1. I subscribe via email ever since you started this years TBR Challenge, and your clean, honest and intelligent thoughts come through easily. I enjoy your posts but don’t come over to say that, so I am doing it now as my small homage to Armchair BEA since I just couldn’t get out of my self-imposed funk to participate this year.


  2. Interesting thoughts. Every blogger has a different set of goals for his/her blog, and it’s important to revisit and revise those goals as we go along. For me, the community is the best part, and I take as much pleasure in engaging with bloggers on their blogs as I do in posting material on my own. As for Harry Potter…well, that goes without saying!


  3. We rarely read the same thing but absolutely love your blog because it’s honest and you’re so passionate, creative and inspiring. (Actually, looking through your genre reads – I’m seeing that we do have some books in common – so yay genre fiction 🙂


    • Thanks so much for those kind words! I put a lot of time and effort into my blog, so I’m glad to hear that it’s coming across. And yes! Eclectic readers for the win! 🙂


    • Life-changing is absolutely correct, at least it was for me. And the film adapatation was BRILLIANT, but that’s because Stephen Chbosky was involved on every level: he wrote the screenplay, he helped cast the actors, and he oversaw the music/soundtrack.


  4. I enjoyed reading your thoughts about book blogging. For me, I never lose sight of the idea that the a blog is a web log, a diary, an accounting of what I read, enjoy, think about, and aspire to in the reading/writing life. I commented on another BEA armchair post on genre that I often see it more as a straitjacket than a guide.

    I enjoyed the HP books immensely and had I been younger when I read them, I think they would have become hardwired into my psyche in the same way that Austen, the Little House books, the Anne books, and GWTW did. Sometimes I think the HP books are proof positive that we humans share a collective unconscious, and JKR tapped into it.


  5. I tend to lurk around your blog – I need to do it more often!

    I’ve recently reread The Perks of Being a Wallflower, and I’m so glad that my love for the book hasn’t decreased with time. It’s so well written and thought-out.

    There are a few books you’ve mentioned that I now want to make time for. I started reading The Giver once, but for some reason didn’t finish it. I’ve also heard good things about The Night Circus.

    Thanks for sharing your thoughts on books!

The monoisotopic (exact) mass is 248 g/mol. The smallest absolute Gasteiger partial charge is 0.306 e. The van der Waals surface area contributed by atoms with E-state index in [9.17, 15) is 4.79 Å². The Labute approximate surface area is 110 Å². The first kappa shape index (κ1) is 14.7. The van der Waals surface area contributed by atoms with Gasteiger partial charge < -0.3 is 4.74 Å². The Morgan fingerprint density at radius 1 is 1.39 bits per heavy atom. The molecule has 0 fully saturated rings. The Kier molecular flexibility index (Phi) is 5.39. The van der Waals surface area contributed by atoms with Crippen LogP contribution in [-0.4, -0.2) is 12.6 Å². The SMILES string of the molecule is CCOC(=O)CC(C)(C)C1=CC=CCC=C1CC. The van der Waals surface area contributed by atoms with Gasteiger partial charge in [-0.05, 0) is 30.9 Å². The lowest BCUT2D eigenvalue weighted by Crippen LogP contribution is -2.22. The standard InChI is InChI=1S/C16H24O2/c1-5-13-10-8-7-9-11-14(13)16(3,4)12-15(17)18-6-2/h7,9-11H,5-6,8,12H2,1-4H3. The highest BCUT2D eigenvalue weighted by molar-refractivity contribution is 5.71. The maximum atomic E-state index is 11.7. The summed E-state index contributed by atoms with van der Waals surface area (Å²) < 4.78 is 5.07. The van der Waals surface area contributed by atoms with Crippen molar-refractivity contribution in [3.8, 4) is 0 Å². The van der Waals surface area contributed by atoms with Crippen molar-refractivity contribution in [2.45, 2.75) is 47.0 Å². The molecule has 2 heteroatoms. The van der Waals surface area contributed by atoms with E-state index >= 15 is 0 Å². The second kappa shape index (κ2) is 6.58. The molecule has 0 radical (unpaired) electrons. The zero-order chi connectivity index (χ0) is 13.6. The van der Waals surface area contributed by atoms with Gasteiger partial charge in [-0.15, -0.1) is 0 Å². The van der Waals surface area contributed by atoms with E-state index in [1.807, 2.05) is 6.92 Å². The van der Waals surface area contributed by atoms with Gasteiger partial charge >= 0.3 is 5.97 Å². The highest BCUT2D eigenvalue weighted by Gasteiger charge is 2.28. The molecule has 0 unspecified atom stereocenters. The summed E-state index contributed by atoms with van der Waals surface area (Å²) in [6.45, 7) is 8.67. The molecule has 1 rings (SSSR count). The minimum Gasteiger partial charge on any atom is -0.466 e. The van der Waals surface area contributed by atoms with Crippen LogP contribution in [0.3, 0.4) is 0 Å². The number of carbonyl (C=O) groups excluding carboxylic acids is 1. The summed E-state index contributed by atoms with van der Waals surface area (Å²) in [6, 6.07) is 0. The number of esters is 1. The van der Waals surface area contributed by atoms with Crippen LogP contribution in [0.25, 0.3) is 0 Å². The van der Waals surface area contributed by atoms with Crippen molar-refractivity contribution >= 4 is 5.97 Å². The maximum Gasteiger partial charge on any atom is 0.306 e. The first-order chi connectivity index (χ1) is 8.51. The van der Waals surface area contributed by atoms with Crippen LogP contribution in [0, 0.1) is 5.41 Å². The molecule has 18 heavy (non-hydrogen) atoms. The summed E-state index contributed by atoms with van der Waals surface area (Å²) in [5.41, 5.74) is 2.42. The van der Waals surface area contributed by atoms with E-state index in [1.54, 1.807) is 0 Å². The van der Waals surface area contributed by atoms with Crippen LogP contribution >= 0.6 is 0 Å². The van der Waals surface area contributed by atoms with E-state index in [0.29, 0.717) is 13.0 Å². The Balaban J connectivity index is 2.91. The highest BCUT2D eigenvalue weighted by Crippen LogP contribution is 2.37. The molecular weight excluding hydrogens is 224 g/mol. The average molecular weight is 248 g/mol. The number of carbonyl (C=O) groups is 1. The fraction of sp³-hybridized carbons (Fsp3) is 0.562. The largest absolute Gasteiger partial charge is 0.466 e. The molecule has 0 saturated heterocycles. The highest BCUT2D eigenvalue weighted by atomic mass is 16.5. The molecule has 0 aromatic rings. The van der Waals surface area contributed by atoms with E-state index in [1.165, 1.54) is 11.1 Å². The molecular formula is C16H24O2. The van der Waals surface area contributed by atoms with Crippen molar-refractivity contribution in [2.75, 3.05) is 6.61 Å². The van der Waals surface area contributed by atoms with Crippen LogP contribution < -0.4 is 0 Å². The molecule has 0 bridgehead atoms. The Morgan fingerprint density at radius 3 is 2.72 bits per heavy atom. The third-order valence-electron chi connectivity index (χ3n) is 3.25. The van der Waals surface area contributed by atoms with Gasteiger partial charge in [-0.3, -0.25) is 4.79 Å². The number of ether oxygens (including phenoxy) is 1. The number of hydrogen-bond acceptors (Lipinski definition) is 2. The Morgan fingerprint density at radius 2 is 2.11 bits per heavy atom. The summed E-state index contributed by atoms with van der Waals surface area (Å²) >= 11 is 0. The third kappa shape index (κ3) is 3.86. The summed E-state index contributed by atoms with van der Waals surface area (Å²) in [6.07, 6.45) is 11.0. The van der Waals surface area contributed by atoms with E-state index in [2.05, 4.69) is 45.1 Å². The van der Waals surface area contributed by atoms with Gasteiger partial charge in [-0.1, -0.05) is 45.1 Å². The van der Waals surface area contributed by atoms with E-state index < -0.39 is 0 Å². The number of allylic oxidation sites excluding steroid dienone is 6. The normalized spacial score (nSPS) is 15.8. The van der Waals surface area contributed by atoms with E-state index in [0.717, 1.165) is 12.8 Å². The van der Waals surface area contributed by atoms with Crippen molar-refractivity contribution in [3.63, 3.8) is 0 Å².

6. YA paranormal is my go-to genre. I can’t get enough! I’m working on branching out though. 🙂

    Honesty on the blog – YES. Without it, there’s really no point.


  7. Another fabulous post, Adam.

    Honesty is really important to me as a blogger, too, and I think it is very important that reviewers share their honest thoughts on books, even those they didn’t enjoy.

    I’m a big historical fiction reader, but I also love fantasy and the Harry Potter series is an all-time favourite of mine, too. I also like Dan Brown’s books 🙂


  8. Honesty is definitely important! Honestly, it probably the most important part!

    Also, I loved The Giver! I actually have the last two books I still need to read though!


  9. I’m the same when it comes to YA – I avoided the genre for ages because I just can’t deal with the paranormal Twilight-y books that seem to make up so much of it. There are some real gems in the YA genre though, and the ones that can reach adults as well as actual young adults are the ones that make the greatest impressions on me too.


  10. Fabulous post! I didn’t write one yesterday myself because I really had no idea what to say about either topic. I don’t read too much genre fiction (though I am trying to branch out) and I don’t feel like I have done enough with my blog to discuss becoming a better blogger (though I am work on making the blog actually *something*).


  11. Great post Adam. Community! It’s my favorite part of this whole book blogging thing 🙂


    • Yes, it was. It was one of the best books I read that year (2009, maybe?).


  12. I think Harry Potter will forever be one of my favorites of all time too. I love how you touched upon honesty. It is so important for readers to trust our opinions so that was a great thing to mention in your post. 🙂

    Thanks for stopping by my post!

    ~Sara @ Forever 17 Books


  13. Adam, you are right, In all situations, honesty is key. Even and more particularly in reviewing of books. I always enjoy your reviews, though like you time is not on my side and therefore visiting other blogs more often becomes almost difficult. Incidentally I love the thrillers/suspense/mysteries. I am a big fan of Dan Brown 🙂